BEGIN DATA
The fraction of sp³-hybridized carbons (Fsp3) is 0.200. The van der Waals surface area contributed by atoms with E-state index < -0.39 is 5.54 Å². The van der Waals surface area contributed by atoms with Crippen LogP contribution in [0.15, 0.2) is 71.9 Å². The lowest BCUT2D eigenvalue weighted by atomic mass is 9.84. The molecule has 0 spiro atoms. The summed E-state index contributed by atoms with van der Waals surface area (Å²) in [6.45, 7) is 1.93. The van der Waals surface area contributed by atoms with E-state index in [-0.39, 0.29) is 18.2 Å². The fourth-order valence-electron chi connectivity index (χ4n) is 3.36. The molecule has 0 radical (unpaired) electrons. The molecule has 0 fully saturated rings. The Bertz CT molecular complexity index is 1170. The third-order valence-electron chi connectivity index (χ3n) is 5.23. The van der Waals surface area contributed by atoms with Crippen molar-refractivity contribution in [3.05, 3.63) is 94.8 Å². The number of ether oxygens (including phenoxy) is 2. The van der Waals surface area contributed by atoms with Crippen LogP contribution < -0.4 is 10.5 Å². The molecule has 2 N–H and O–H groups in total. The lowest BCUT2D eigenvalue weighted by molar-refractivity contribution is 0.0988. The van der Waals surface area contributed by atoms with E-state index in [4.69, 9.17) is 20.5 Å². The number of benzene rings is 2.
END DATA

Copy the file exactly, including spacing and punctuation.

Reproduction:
The fraction of sp³-hybridized carbons (Fsp3) is 0.200. The van der Waals surface area contributed by atoms with E-state index < -0.39 is 5.54 Å². The van der Waals surface area contributed by atoms with Crippen LogP contribution in [0.15, 0.2) is 71.9 Å². The lowest BCUT2D eigenvalue weighted by atomic mass is 9.84. The molecule has 0 spiro atoms. The summed E-state index contributed by atoms with van der Waals surface area (Å²) in [6.45, 7) is 1.93. The van der Waals surface area contributed by atoms with E-state index in [-0.39, 0.29) is 18.2 Å². The fourth-order valence-electron chi connectivity index (χ4n) is 3.36. The molecule has 0 radical (unpaired) electrons. The molecule has 0 fully saturated rings. The Bertz CT molecular complexity index is 1170. The third-order valence-electron chi connectivity index (χ3n) is 5.23. The van der Waals surface area contributed by atoms with Crippen molar-refractivity contribution in [3.05, 3.63) is 94.8 Å². The number of ether oxygens (including phenoxy) is 2. The van der Waals surface area contributed by atoms with Crippen LogP contribution < -0.4 is 10.5 Å². The molecule has 2 N–H and O–H groups in total. The lowest BCUT2D eigenvalue weighted by molar-refractivity contribution is 0.0988. The van der Waals surface area contributed by atoms with E-state index in [4.69, 9.17) is 20.5 Å². The number of benzene rings is 2.